When D.A. Points missed a short putt to miss the cut at Bay Hill two weeks ago, Gary Gilchrist, in his second week working with Points, saw a different mindset in his student.
This wasn't the easily frustrated golfer who first came to Gilchrist looking to turn around a forgettable season. Points seemed content with where his game was trending, albeit after another missed cut.
Points' confident mentality explains how he went from missing seven cuts in nine events this year -- with a T-63 his best finish -- to earning his second-ever Masters invitation with his win Sunday at the Shell Houston Open.
"I said to him, 'I believe in your game, and I see it. I see a lot of very positive things to work with,' " Gilchrist recalled of his chat at Bay Hill with Points, who Gilchrist started working with at Innisbrook for the Tampa Bay Championship. "I was very proud of him today, it was amazing the guts and the determination he showed today."
Optimism on the PGA Tour mostly comes from either success on the course or tangible results on the range. The latter was enough to make up for the lack of the former. Searching for answers three weeks ago and not doing well in the final year of his winner's exempt, Points received refined instruction from Gilchrist, who gave the 2011 AT&T Pebble Beach Pro-Am winner a couple of drills to work on.
Points' tendency is to rush his transition from the top of the swing, so Gilchrist gave him his "right-foot-back" drill to quiet his right side and allow the upper body to move through impact. It was that drill Points rehearsed before puring a driver down the middle on the 72nd hole, leading to a 13-foot par putt to hold off Billy Horschel and Henrik Stenson by one shot.
"It shows you how talented these guys are, for him just getting a little bit of confidence and he trusts his game," Gilchrist said Sunday.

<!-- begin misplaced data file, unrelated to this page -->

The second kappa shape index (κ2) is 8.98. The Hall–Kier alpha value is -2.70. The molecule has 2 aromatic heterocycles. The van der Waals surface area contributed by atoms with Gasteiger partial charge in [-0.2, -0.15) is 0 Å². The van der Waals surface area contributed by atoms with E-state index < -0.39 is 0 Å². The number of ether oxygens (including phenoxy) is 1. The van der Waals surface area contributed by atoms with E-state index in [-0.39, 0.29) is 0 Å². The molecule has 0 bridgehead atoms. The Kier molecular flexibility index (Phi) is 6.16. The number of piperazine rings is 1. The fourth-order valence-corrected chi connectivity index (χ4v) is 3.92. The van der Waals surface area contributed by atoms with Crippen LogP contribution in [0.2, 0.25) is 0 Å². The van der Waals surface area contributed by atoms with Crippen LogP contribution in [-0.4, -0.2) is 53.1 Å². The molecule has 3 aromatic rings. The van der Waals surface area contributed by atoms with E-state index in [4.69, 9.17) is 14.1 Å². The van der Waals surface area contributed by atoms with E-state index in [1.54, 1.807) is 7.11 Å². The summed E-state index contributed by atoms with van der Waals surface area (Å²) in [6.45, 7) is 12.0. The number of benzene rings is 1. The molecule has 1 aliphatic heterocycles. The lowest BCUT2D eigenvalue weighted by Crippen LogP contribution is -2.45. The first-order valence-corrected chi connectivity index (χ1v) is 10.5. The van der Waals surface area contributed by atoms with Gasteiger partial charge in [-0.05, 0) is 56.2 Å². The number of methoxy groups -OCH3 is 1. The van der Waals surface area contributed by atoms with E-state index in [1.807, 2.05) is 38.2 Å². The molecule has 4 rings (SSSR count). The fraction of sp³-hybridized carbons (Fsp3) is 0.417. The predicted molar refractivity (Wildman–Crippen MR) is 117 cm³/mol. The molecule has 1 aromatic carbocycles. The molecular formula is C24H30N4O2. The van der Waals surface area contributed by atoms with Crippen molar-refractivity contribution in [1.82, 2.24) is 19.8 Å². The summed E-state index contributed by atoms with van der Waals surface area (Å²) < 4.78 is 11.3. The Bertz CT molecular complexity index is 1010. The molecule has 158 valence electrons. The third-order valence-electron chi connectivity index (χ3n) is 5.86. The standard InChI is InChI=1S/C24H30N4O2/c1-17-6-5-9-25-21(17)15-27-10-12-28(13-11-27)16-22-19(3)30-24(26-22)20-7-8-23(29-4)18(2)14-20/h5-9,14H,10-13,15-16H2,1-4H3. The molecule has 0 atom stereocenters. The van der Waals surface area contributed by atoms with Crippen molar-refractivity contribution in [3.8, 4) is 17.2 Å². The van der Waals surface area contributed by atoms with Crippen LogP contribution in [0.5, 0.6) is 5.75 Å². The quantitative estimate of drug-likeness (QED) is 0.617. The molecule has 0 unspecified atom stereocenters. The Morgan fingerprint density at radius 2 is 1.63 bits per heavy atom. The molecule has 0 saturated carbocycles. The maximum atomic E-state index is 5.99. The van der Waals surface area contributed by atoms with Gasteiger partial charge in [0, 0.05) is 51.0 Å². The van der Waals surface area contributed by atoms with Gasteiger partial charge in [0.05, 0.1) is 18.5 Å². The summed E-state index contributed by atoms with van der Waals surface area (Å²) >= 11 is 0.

Gilchrist had just a few pointers for his new student, who he's added to his stable of golfers that includes Charles Howell III, and a number of top LPGA players such as Yani Tseng.
Switching back to his mom's putter got a ton of the attention after the win in Humble, Texas, too. Gilchrist said Points' hands were getting a little too behind in his putting stroke with the SeeMore putter he had been using in weeks past, causing him to flick at it. The old Ping Anser putter Points has trusted for years, along with some pointers from Lamar University men's coach Brian White, gave Points a "much better stroke" and Gilchrist noticed how "his shoulders were much more level and caused very little breakdown through the ball," Gilchrist said.
But as Gilchrist points out, with all players on the PGA Tour level, the biggest difference for Points was a combination of small changes that gave him an optimistic outlook toward this week.
He's seen similar success in Charles Howell III's superb play in 2013, although he shared Howell III's disappointment for missing a Masters invitation by a couple strokes in Houston.
There was no more over-analyzing for Points. And in just three weeks of working together, Gilchrist helped Points to his second tour title.
"I had sent him a text [earlier in the week], and I told him that people who win, they aren't always the most talented or the most gifted," Gilchrist said. "It's the person who believes he can win who often wins. So if you go out there to win, you have a chance at winning. If you go out there playing golf not to make mistakes, you're going to make plenty of mistakes.
"Basically the reason he won today was mentally he's in a great place."
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